We continued our drive. We stopped by a very large standing Buddha statue & met a snake charmer, playing a wooden flutey-thing while his cobra swayed about. I got a bit close, & the cobra lunged & hissed at me. N hastily pulled me back, saying “I’m supposed to be looking after you!” In another basket the snake charmer had a hefty python. It draped & coiled around my neck & shoulders. I thought it would be nice to have one in my bed. Call me a weirdo.

We came to Meethiya Goda, The only place where blue moonstone is mined. I was given a tour of the mine & place where the jewels are processed, & shown into a contrastingly smart shop, where I bought earrings & a pendant of this mysteriously luminescent stone.

I had a deep and very oily massage, accompanied by a thunderstorm.

We visited a turtle hospital where they incubate the eggs dug up from the beach & nurture the dear little creatures until they are big enough to face the world. They also care for rescued adult ones. I was allowed to pick up a little loggerhead turtle & place it on the beach, & watch it waddle clumsily into the sea.

Next morning: a boat trip up the Madu River. We passed through caves of mangrove trees, seeing several water monitor lizards, until we reached the island of Kothduwa Temple. There were very tame giant squirrels, which I fed with bananas, & large fruit bats hanging in the palm trees. A radiantly smiley monk gave me a blessing & tied a piece of cotton round my wrist.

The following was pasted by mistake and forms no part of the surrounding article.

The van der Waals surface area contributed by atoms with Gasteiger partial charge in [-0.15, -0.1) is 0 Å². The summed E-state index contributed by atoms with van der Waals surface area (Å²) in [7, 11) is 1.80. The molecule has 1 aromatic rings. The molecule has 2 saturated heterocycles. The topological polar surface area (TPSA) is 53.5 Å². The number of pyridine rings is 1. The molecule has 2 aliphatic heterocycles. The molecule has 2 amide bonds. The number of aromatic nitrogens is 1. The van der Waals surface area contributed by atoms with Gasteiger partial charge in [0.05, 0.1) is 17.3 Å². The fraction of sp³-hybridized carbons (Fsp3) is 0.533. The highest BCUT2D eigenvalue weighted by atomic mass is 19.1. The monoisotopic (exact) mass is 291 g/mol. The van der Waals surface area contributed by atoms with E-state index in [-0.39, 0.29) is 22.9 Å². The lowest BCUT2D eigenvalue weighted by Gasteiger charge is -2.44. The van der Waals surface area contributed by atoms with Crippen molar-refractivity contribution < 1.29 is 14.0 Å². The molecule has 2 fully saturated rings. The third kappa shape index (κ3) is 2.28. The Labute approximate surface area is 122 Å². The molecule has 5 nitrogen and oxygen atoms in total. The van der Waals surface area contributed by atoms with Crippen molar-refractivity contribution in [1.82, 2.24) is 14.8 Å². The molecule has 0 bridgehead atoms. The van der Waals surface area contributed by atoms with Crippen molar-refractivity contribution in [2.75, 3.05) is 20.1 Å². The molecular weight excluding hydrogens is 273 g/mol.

Another island was called Kurundu Doowa, or “Cinnamon Island”, & there we met a young girl called Sadica, who demonstrated the process of preparing this. Her parents had deserted her & her brother, & they lived on this island with their grandparents, cultivating & processing the cinnamon they grew there. Then we visited an island specializing in “Fish Therapy”: you put your feet in the water & lots of fish nibble away the dry skin. I opted for the larger fish to give me a stronger treatment. “What about those ones?” I asked, pointing to some very big fish. “Oh no! They are TOO big!” I was told. I wondered if these ones would bite my toes off….

As we continued on our way, we had to circumnavigate a cow, sitting in the road. It is a tribute to the gentle Sri Lankans that dogs often do this & never seem to get run over.